I came out awed, dazzled and dazed. I had entered the trance in there among runes and spells, within the song lines of connections and the world felt too bright and sharp when I emerged. This is what we do it for, writers and publishers, for this extraordinary intimacy with place, with characters… this strong magic, the trance of words that make worlds.

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2 responses to “Strong Magic

  1. This is an absolute must-see for me. What an inspiration!
    Adelstrop – Sunset Song – just two out of many of my favourites that you mention. As a child I visited The Parsonage at Haworth and was both enchanted and inspired by their miniature story books. And later, was equally moved by manuscripts of Peter Rabbit at Sawry, and Dylan Thomas’s at Laugharne. Seeing them in the place they were written added another dimension – a sense of place which must be missing from The British Library. Seeing so many together must be almost overwhelming. Wonderful though! Yes, there’s definitely something special about reading the handwritten version. The connection between hand and paper – so much more fluid and personal than the connection between lap top and printer.
    But what happens now? How many writers are still writing by hand? Are most of them writing draft after draft on their laptops? Are they even saving their early drafts or are they all disappearing at the click of a button? Will there be anything for future generations to see, read, and like you – be awed, dazzled and dazed?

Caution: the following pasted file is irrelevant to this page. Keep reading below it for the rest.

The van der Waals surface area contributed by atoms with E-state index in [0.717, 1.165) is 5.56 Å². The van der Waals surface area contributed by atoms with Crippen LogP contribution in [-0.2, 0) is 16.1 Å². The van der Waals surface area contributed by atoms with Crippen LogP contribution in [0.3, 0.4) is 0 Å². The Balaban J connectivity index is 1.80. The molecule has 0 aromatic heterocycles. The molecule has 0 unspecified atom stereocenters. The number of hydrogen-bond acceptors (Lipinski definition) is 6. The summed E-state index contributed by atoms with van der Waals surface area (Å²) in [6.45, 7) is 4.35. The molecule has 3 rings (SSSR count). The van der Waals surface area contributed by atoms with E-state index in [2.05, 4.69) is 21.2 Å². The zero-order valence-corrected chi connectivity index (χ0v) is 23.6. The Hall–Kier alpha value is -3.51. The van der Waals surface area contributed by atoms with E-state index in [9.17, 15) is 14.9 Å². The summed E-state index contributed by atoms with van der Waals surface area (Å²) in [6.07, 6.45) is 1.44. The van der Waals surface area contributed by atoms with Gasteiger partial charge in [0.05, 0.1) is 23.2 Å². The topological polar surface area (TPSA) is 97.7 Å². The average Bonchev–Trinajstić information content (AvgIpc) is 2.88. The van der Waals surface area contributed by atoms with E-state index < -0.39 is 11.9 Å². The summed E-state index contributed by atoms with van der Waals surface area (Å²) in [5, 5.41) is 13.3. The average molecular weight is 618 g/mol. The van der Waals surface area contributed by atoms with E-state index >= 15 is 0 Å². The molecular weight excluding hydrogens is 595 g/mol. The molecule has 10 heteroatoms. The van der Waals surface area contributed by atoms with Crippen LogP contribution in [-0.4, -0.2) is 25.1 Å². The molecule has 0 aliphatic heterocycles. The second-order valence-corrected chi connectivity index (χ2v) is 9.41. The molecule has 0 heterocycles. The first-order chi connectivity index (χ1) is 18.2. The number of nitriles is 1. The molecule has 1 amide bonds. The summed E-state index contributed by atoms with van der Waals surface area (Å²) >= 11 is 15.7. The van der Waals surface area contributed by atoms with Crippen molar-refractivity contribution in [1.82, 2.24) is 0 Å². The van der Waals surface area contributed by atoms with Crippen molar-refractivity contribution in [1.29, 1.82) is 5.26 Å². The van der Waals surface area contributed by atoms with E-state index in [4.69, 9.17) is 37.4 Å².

2. This has opened up a long conversation between Richard and myself about writers in relation to places. The most striking part of visiting Beatrix Potter’s home was not only the writing – but seeing the dresser featured in The Tailor of Gloucester, and the gate and wall where the kittens played – showing how her surroundings inspired her – a sense of place through art as well as writing.
    And Norman Nicholson, a too-little known poet who captured the essence of Millom in Cumbria. The house where he lived all his life is now a small cafe. They allow you to go upstairs into his former bedroom where you can look down on Walter Wilson’s back yard just as he described it – and you can imagine the pot geranium on his window sill. To walk round the town is to meet his poems, details as clear in words as in reality.So many poems, a lifetime’s work rooted in one place – then you get Adelstrop – a few lines but fixing the image of a moment’s experience just as vividly.
    Capturing the essence of place is the motivation behind my writing. There’s a lot to live up to.